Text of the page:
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Organic...natural...sustainable...carbon-neutral...earth-friendly. We have seen and heard these terms with increasing frequency, in association with food, clothing, buildings, office supplies...and of course, gardening! The good news is that there are now many more options and opportunities to be able to garden with an eye toward the safety of yourself and your family, your pets, the birds that visit your yard and even the groundwater that eventually makes its way to local streams and rivers. We have learned that the individual gardening choices we make do indeed have an impact beyond that of our garden gate.
We also know it can get a little confusing, with all the products and choices out there; so here is a brief overview to hopefully help you navigate the world of “natural gardening” products:
“Organic” & “Natural:” As it relates to fertilizers, soil amendments and other products for the garden, “organic” means that its origins are from animal and/or plant material (bone meal or hemlock bark, for example), which contain carbon. Rock phosphate, however, though “natural,” does not fall under this definition and so technically cannot be called organic. But as a working definition the term “organic gardening” has evolved to mean using organic and naturally-derived products, as opposed to synthetics -- those that are artificially or chemically-created in a laboratory.
Beneficial garden products can also be derived from naturally-occurring chemical compounds. A great example of this is Sluggo and Worry Free Slug and Snail Killer. The main driving ingredient here is iron phosphate, a naturally-occurring chemical compound. It is very effective for controlling these perennial pests, but unlike their synthetic counterparts, is not hazardous to your pets, birds, or the soil.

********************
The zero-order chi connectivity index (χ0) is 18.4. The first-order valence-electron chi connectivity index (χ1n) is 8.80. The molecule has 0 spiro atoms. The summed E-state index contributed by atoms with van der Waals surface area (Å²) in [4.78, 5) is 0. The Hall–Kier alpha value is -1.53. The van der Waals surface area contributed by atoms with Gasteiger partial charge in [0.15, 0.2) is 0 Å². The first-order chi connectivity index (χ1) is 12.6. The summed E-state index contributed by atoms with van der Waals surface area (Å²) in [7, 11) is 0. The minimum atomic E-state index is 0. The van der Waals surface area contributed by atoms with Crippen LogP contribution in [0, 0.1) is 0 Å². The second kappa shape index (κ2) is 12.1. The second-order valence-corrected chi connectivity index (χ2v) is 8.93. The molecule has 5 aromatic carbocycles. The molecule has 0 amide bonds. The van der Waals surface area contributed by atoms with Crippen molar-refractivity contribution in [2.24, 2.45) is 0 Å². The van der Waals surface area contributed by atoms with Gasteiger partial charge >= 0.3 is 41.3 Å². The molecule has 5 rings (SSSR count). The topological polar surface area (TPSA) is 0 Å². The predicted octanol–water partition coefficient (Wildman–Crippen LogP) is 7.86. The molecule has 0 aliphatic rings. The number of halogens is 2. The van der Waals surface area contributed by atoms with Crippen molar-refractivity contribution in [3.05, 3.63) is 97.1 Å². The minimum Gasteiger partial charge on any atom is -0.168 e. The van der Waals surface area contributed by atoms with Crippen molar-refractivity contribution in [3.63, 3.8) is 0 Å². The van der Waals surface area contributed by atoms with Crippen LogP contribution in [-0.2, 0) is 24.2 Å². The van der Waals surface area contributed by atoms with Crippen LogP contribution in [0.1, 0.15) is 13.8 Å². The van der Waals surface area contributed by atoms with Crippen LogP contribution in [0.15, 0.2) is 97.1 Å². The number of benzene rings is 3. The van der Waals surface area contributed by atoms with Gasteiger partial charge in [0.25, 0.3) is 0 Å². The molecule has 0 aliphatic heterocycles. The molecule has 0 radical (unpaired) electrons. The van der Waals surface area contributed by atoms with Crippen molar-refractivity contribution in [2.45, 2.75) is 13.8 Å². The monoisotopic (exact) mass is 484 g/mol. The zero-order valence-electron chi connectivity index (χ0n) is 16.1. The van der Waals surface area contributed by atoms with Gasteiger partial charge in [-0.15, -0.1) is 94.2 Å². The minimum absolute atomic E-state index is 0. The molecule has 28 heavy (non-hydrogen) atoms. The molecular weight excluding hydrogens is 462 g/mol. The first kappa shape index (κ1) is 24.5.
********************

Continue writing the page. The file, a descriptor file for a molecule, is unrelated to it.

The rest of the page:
Please note that though not carbon-based and therefore not “organic” by a chemist’s definition, some of these non-synthetic pesticides (including insecticidal soap, copper, and neem oil) are acceptable in certified organic food production.
Also, please be aware that even some “organic” or “natural” pesticides nevertheless carry some risks. Pyrethrins are a perfect example. Derived from the seed casings of Pyrethrum plants (Chrysanthemum cinerariaefolium), they are potent insectides, and are also biodegradeable, making them considered to be much safer than synthetic options - but note they still can be irritants to humans (eyes, skin, respiratory system) and a hazard to aquatic life.
So, the bottom line is that it is important to read labels and follow directions carefully when using any garden product!
At Portland Nursery, you'll find everything from ladybugs to nematodes, neem oils to pyrethrins, copper soaps to copper tapes. We feature organics fertilizers and soils from Whitney Farms, E.B. Stone, Black Forest, Sun Gro, and Down to Earth. And we’re here to help you find the information you need so you can garden “naturally.”
For more information and ideas, visit Metro’s natural gardening page.